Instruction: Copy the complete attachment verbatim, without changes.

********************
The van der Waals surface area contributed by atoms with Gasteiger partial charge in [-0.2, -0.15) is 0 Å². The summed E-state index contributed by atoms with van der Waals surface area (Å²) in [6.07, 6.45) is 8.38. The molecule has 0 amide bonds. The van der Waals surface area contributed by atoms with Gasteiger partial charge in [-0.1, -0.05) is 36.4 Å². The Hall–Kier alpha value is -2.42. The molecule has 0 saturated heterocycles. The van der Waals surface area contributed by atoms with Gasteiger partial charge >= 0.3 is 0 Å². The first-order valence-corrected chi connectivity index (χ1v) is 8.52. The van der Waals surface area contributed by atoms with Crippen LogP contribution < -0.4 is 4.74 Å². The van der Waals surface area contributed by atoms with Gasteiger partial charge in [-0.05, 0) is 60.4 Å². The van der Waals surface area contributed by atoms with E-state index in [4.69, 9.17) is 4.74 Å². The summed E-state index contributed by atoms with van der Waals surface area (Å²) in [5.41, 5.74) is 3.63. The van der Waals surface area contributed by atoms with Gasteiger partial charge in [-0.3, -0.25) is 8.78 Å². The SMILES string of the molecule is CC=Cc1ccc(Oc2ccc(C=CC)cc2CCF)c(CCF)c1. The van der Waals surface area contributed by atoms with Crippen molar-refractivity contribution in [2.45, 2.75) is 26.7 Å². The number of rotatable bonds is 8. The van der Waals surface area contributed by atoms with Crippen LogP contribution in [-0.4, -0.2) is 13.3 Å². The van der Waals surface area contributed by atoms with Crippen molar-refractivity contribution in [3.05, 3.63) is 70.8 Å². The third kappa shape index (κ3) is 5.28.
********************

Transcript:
The van der Waals surface area contributed by atoms with Gasteiger partial charge in [-0.2, -0.15) is 0 Å². The summed E-state index contributed by atoms with van der Waals surface area (Å²) in [6.07, 6.45) is 8.38. The molecule has 0 amide bonds. The van der Waals surface area contributed by atoms with Gasteiger partial charge in [-0.1, -0.05) is 36.4 Å². The Hall–Kier alpha value is -2.42. The molecule has 0 saturated heterocycles. The van der Waals surface area contributed by atoms with Gasteiger partial charge >= 0.3 is 0 Å². The first-order valence-corrected chi connectivity index (χ1v) is 8.52. The van der Waals surface area contributed by atoms with Crippen LogP contribution < -0.4 is 4.74 Å². The van der Waals surface area contributed by atoms with Gasteiger partial charge in [-0.05, 0) is 60.4 Å². The van der Waals surface area contributed by atoms with E-state index in [4.69, 9.17) is 4.74 Å². The summed E-state index contributed by atoms with van der Waals surface area (Å²) in [5.41, 5.74) is 3.63. The van der Waals surface area contributed by atoms with Gasteiger partial charge in [-0.3, -0.25) is 8.78 Å². The SMILES string of the molecule is CC=Cc1ccc(Oc2ccc(C=CC)cc2CCF)c(CCF)c1. The van der Waals surface area contributed by atoms with Crippen molar-refractivity contribution in [2.45, 2.75) is 26.7 Å². The number of rotatable bonds is 8. The van der Waals surface area contributed by atoms with Crippen LogP contribution in [-0.4, -0.2) is 13.3 Å². The van der Waals surface area contributed by atoms with Crippen molar-refractivity contribution in [3.05, 3.63) is 70.8 Å². The third kappa shape index (κ3) is 5.28.